Wayne Swan and pygmies

Treasurer Wayne Swan is not renown as being a person who is in the least part dramatic. Euromoney magazine on awarding Wayne Swan the title of Finance Minister of the Year described this as, “for his careful stewardship of Australia’s finances and economic performance, both during and since the global financial crisis”. It wouldn’t be too unfair to state that generally, Wayne Swan is seen as rather dull and uninspiring.

As our Treasurer, Swan is somewhat of a mystery. Is he no more that the “careful steward”? Which are the principles that motivate him? These have been little known, however one strong clue comes from Wayne Swan’s recent article in The Monthly magazine. As reported by Tony Eastley and AM:

WAYNE SWAN: Well I wrote the essay because I think the fair go that we all cherish, the fair go that we nurture is at grave risk today because vested interests are on the march. And we’ve seen this just not through our debate on resource taxation. We’ve seen it through carbon pricing and we’ve seen it through the debate about plain packaging of tobacco.

And I’m raising the point, and I hope we do have a very significant national conversation about this, is that we can’t afford to let the vested interests in our society prevent more Australians from sharing in the tremendous opportunities of the Asian century, not just a fortunate few.

On the distortion of public policy by vested interests, specifically Gina Rinehart, Clive Palmer and Twiggy Forrest:

WAYNE SWAN: Well I think we are hearing from a few who have enormous resources and that seeps right through the media. We’ve seen some people in the media skiting about their power in the media, their capacity to deploy shock jocks and so on against government policy.

The above immediately came under attack from the Opposition with Christopher Pyne drawing once again on the accusation originally aimed at Mark Latham: the politics of envy. “Labor always falls back on class warfare and the politics of envy when they have nothing left in the cupboard to talk about of any substance.”

Quite ironically, Pyne added: “It’s about opportunity, in ensuring that Australia remains a country of the fair go.”

Tony Abbott wasn’t far behind with labelling Swan as a “wealth waster”, and stating that Swan’s comments were “half-baked, neo-socialism”.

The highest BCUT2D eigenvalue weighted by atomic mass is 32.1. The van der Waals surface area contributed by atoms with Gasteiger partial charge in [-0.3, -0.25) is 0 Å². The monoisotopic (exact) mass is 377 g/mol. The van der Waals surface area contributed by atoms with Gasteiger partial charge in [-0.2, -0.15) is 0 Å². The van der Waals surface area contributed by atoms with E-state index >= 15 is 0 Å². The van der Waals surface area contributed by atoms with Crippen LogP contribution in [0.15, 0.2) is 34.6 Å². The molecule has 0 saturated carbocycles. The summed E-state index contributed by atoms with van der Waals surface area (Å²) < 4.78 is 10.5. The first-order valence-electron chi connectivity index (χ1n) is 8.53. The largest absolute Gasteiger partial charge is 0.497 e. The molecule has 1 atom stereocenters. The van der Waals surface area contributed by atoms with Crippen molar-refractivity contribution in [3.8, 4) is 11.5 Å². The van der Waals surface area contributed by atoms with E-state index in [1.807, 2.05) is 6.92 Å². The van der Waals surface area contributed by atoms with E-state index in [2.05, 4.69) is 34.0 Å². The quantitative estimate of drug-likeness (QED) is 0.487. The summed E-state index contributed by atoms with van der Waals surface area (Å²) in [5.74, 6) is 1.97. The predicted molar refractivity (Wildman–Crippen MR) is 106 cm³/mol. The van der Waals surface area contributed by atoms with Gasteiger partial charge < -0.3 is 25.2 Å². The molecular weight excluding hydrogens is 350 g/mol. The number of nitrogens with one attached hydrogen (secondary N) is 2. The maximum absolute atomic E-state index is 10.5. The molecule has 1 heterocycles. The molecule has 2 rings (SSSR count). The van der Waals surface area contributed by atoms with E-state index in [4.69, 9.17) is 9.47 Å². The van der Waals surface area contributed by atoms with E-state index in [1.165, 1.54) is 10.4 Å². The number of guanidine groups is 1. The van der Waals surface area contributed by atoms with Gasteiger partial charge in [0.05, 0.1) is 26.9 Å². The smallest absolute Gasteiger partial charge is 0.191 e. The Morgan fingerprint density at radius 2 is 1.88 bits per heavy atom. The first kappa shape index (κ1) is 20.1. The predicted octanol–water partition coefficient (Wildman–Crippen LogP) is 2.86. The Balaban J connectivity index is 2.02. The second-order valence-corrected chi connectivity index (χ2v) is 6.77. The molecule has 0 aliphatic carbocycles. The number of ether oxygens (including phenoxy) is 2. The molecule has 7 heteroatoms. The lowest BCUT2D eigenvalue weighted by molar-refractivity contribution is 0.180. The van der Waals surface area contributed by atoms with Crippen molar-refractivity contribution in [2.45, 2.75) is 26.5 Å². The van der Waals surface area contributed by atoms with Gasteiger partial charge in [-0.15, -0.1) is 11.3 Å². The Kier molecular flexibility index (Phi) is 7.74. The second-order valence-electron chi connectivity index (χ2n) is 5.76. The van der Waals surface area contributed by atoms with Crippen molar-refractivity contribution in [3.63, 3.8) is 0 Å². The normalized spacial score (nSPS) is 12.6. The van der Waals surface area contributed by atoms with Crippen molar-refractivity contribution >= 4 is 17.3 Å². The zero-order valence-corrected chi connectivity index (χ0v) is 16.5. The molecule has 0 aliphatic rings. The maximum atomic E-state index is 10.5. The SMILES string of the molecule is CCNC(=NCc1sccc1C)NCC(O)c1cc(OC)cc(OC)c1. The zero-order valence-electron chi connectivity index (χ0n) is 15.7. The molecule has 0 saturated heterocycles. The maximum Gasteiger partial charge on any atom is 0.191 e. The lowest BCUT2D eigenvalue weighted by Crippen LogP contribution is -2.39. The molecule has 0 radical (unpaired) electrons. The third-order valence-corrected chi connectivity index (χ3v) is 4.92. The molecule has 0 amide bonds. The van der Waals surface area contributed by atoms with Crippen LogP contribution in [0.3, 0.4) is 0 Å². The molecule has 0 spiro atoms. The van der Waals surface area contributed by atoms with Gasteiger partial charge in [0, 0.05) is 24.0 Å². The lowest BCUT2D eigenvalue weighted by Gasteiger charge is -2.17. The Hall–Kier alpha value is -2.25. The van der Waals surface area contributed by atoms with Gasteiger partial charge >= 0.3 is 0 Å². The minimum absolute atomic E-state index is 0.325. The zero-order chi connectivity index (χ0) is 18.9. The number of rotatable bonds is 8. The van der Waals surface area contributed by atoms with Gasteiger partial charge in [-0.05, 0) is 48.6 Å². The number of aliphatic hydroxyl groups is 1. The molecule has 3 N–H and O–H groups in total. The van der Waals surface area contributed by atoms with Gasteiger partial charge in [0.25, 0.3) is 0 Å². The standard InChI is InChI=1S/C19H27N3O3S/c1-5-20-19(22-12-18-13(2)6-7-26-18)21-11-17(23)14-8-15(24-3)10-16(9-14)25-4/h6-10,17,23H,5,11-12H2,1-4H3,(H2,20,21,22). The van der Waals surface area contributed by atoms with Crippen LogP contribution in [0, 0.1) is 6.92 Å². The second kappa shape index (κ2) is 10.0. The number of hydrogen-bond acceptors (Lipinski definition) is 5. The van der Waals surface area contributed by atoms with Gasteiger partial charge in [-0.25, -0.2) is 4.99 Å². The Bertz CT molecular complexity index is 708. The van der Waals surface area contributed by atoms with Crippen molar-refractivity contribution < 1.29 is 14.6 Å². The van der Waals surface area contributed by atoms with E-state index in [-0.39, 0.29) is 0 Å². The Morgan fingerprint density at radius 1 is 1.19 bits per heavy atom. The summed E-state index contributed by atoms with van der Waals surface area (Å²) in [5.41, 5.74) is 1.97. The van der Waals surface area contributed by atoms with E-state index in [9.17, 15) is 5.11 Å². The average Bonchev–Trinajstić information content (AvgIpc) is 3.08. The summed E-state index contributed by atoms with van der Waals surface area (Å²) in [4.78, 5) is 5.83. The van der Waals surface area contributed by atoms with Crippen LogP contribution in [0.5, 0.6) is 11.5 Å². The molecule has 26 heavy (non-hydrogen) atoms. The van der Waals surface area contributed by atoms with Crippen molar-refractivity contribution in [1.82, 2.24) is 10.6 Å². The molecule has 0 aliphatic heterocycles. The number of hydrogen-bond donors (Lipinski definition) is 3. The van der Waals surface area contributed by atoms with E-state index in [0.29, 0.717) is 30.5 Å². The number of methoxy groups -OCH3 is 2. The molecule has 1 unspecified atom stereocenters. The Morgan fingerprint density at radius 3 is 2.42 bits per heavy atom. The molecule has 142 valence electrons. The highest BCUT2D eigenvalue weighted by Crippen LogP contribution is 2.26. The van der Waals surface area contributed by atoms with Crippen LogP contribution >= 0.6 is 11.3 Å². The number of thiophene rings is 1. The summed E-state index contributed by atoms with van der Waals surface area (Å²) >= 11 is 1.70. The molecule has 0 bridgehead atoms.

Whence the “fair go” when vested interests control that which ordinary Australians are permitted to know; when these vested interests are able to distort and manipulate The News. Is this the fair go which Christopher Pyne insists all Australians are entitled to?

Tony Abbott and Christopher Pyne both having set the scene, Twiggy Forrest and Clive Palmer were quick to rush in, of course with obligatory sympathetic stories emanating from the media.

From James Madden in The Australian : “WAYNE Swan will escalate his aggressive personal attack on Australia’s richest individuals in a speech to the National Press Club in Canberra today”. (my bold)

And from the Sydney Morning Herald: “Mining barons Clive Palmer and Andrew Forrest have taken on the Treasurer, Wayne Swan, the first labelling him an “intellectual pygmy” who does not understand economics and the second launching a national advertising campaign against him.”

Which goes to prove exactly Swan’s point about undue influence. Which other Australians have the money and the media clout to almost instantaneously be able to launch a national advertising campaign against Australia’s Treasurer?

Meanwhile:

“Twiggy Forrest’s legal team has begun its appeal of a Federal Court ruling that the Fortescue Metals chairman and his iron ore company misled financial markets eight years ago”.

And:

“The Fortescue advertisement concedes the nine-year-old company has yet to pay company tax but says it will pay more than $1 billion in taxes, royalties and other charges this year”.